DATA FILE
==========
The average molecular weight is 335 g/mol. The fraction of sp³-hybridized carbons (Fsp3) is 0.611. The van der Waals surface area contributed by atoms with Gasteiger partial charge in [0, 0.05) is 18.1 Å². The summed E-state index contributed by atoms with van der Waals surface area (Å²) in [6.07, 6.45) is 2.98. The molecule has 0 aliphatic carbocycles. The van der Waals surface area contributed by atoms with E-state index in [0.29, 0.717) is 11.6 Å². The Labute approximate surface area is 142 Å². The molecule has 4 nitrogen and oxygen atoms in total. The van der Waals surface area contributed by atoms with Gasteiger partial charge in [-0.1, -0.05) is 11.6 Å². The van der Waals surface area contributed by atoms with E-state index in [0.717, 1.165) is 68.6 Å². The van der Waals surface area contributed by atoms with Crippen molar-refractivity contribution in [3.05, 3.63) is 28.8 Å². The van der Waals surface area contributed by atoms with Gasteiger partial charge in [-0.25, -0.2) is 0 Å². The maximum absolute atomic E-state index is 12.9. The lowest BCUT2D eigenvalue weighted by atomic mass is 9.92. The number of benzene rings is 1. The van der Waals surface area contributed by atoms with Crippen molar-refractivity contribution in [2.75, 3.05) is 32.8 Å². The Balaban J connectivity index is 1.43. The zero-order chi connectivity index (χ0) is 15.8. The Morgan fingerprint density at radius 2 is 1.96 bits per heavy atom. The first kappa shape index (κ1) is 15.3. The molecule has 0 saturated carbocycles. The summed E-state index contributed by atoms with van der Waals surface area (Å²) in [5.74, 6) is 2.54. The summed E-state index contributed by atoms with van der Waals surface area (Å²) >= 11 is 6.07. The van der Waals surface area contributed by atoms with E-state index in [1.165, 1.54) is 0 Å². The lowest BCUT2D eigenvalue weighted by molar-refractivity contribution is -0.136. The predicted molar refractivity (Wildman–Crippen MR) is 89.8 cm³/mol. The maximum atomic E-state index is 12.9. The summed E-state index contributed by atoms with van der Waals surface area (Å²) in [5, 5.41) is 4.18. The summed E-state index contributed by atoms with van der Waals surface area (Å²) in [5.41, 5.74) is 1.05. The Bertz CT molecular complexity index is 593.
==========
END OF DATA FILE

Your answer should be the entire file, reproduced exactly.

The average molecular weight is 335 g/mol. The fraction of sp³-hybridized carbons (Fsp3) is 0.611. The van der Waals surface area contributed by atoms with Gasteiger partial charge in [0, 0.05) is 18.1 Å². The summed E-state index contributed by atoms with van der Waals surface area (Å²) in [6.07, 6.45) is 2.98. The molecule has 0 aliphatic carbocycles. The van der Waals surface area contributed by atoms with E-state index in [0.29, 0.717) is 11.6 Å². The Labute approximate surface area is 142 Å². The molecule has 4 nitrogen and oxygen atoms in total. The van der Waals surface area contributed by atoms with Gasteiger partial charge in [-0.1, -0.05) is 11.6 Å². The van der Waals surface area contributed by atoms with E-state index in [0.717, 1.165) is 68.6 Å². The van der Waals surface area contributed by atoms with Crippen molar-refractivity contribution in [3.05, 3.63) is 28.8 Å². The van der Waals surface area contributed by atoms with Gasteiger partial charge in [-0.25, -0.2) is 0 Å². The maximum absolute atomic E-state index is 12.9. The lowest BCUT2D eigenvalue weighted by atomic mass is 9.92. The number of benzene rings is 1. The van der Waals surface area contributed by atoms with Crippen molar-refractivity contribution in [2.75, 3.05) is 32.8 Å². The Balaban J connectivity index is 1.43. The zero-order chi connectivity index (χ0) is 15.8. The Morgan fingerprint density at radius 2 is 1.96 bits per heavy atom. The first kappa shape index (κ1) is 15.3. The molecule has 0 saturated carbocycles. The summed E-state index contributed by atoms with van der Waals surface area (Å²) in [5.74, 6) is 2.54. The summed E-state index contributed by atoms with van der Waals surface area (Å²) >= 11 is 6.07. The van der Waals surface area contributed by atoms with E-state index in [1.165, 1.54) is 0 Å². The lowest BCUT2D eigenvalue weighted by molar-refractivity contribution is -0.136. The predicted molar refractivity (Wildman–Crippen MR) is 89.8 cm³/mol. The maximum atomic E-state index is 12.9. The summed E-state index contributed by atoms with van der Waals surface area (Å²) in [5, 5.41) is 4.18. The summed E-state index contributed by atoms with van der Waals surface area (Å²) in [5.41, 5.74) is 1.05. The Bertz CT molecular complexity index is 593.